The following U.S. Patents and articles are made of record for teaching various aspects of mobile communication.

The following two U.S. Patents show communication systems having overlapping coverage areas. U.S. Pat. No. 4,597,105, Jun. 24, 1986, entitled "Data Communications System having Overlapping Receiver coverage Zones" to Freeburg and U.S. Pat. No. 4,881,271, issued Nov. 14, 1989, entitled "Portable Wireless Communication Systems" to Yamauchi et al. Yamauchi et al. provide for a hand-off of a subscriber station from one base station to another by the base station continually monitoring the signal strength of the subscriber station.

The following U.S. patents teach various aspects of wireless communication networks.

In U.S. Pat. No. 4,792,946, issued Dec. 20, 1988, entitled "Wireless Local Area Network for Use in Neighborhoods" S. Mayo describes a local area network that includes transceiver stations serially coupled together in a loop.

In U.S. Pat. No. 4,777,633, issued Oct. 11, 1988, entitled "Base Station for Wireless Digital Telephone System" Fletcher et al. describe a base station that communicates with subscriber stations by employing a slotted communications protocol.

In U.S. Pat. No. 4,730,310, issued Mar. 8, 1988, entitled "Terrestrial Communications System" Acampora et al. describe a communications system that employs spot beams, TDMA and frequency reuse to provide communication between a base station and remote stations.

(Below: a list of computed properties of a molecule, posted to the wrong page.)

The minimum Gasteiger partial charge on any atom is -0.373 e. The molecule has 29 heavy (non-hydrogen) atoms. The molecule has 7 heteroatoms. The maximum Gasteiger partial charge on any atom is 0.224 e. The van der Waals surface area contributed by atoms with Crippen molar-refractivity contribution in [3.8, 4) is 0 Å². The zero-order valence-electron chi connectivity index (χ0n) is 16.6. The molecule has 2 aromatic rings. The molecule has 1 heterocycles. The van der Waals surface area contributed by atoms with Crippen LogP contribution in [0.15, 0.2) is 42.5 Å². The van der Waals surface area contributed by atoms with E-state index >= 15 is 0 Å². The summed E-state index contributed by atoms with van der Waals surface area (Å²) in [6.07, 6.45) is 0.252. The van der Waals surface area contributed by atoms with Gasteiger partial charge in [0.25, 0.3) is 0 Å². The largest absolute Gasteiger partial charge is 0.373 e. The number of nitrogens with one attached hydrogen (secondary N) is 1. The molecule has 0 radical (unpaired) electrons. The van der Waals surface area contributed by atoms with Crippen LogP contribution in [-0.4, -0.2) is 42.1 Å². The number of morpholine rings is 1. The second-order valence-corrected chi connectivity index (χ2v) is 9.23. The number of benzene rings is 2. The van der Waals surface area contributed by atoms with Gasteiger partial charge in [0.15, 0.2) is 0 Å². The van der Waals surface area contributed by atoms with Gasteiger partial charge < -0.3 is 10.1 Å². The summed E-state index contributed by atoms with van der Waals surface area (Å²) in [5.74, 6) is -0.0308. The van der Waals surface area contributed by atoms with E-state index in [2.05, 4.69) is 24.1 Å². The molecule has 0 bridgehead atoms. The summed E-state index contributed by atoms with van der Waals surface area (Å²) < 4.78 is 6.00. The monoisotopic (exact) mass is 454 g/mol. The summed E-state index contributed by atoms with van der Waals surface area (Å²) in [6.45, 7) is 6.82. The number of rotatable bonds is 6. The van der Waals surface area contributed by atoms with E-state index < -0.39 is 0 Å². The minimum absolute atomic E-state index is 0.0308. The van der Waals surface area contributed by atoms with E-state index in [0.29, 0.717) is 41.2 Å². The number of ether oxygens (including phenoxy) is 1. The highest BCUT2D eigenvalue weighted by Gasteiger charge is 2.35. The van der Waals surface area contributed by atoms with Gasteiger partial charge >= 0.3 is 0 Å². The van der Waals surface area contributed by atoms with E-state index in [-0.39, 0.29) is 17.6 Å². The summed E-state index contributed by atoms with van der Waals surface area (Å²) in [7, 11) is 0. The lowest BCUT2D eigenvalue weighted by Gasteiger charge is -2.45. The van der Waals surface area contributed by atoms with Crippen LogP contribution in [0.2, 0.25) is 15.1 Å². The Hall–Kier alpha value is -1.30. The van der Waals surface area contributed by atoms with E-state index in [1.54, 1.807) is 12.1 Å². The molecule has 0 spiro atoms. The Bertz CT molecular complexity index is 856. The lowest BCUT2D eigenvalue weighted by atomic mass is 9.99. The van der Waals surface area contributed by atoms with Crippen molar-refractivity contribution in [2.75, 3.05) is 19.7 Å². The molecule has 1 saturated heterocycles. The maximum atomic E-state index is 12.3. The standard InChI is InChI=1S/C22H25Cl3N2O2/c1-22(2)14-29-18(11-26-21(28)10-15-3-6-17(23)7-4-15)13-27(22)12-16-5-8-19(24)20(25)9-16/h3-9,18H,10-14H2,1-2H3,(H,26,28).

In U.S. Pat. No. 4,655,519, issued May 12, 1987, entitled "Wireless Computer Modem" Kirchner et al. disclose a wireless modem for transferring data in a computer local area network.

In U.S. Pat. No. 4,639,914, issued Jan. 27, 1987, entitled "Wireless PBX/LAN System with Optimum Combining" Winters discloses a wireless LAN system that employs adaptive signal processing to dynamically reassign a user from one channel to another.

In U.S. Pat. No. 4,837,858, issued Jun. 6, 1989, entitled "Subscriber Unit for a Trunked Voice/Data Communication System" Ablay et al. disclose a trunked voice/data subscriber that operates in either a voice mode or one of three data modes.

In U.S. Pat. No. 4,852,122, issued Jul. 25, 1989, entitled "Modem Suited for Wireless Communication Channel Use" Nelson et al. disclose a wireless communication system and, specifically, a modem that communicates digital data with data terminal equipment.